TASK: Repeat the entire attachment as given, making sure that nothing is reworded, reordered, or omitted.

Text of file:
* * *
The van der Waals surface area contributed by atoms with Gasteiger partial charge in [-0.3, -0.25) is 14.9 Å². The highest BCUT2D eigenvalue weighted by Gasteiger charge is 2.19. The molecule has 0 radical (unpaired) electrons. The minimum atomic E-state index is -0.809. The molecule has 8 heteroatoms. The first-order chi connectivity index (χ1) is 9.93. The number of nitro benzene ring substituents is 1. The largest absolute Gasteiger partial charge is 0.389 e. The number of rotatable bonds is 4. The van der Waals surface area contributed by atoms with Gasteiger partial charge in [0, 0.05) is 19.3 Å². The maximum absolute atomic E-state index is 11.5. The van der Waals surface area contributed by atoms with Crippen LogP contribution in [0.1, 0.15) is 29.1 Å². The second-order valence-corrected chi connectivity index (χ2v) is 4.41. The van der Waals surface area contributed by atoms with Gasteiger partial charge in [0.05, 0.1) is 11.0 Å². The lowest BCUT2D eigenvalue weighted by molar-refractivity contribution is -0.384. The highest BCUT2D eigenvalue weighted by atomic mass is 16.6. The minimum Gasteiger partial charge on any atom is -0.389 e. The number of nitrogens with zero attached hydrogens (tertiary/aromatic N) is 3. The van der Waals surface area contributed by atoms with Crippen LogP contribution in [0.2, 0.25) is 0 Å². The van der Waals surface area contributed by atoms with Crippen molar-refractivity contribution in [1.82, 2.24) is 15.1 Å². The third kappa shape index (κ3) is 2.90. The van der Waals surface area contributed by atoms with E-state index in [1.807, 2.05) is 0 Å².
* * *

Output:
The van der Waals surface area contributed by atoms with Gasteiger partial charge in [-0.3, -0.25) is 14.9 Å². The highest BCUT2D eigenvalue weighted by Gasteiger charge is 2.19. The molecule has 0 radical (unpaired) electrons. The minimum atomic E-state index is -0.809. The molecule has 8 heteroatoms. The first-order chi connectivity index (χ1) is 9.93. The number of nitro benzene ring substituents is 1. The largest absolute Gasteiger partial charge is 0.389 e. The number of rotatable bonds is 4. The van der Waals surface area contributed by atoms with Gasteiger partial charge in [0, 0.05) is 19.3 Å². The maximum absolute atomic E-state index is 11.5. The van der Waals surface area contributed by atoms with Crippen LogP contribution in [0.1, 0.15) is 29.1 Å². The second-order valence-corrected chi connectivity index (χ2v) is 4.41. The van der Waals surface area contributed by atoms with Gasteiger partial charge in [0.05, 0.1) is 11.0 Å². The lowest BCUT2D eigenvalue weighted by molar-refractivity contribution is -0.384. The highest BCUT2D eigenvalue weighted by atomic mass is 16.6. The minimum Gasteiger partial charge on any atom is -0.389 e. The number of nitrogens with zero attached hydrogens (tertiary/aromatic N) is 3. The van der Waals surface area contributed by atoms with Crippen LogP contribution in [0.2, 0.25) is 0 Å². The van der Waals surface area contributed by atoms with Crippen molar-refractivity contribution in [1.82, 2.24) is 15.1 Å². The third kappa shape index (κ3) is 2.90. The van der Waals surface area contributed by atoms with E-state index in [1.807, 2.05) is 0 Å².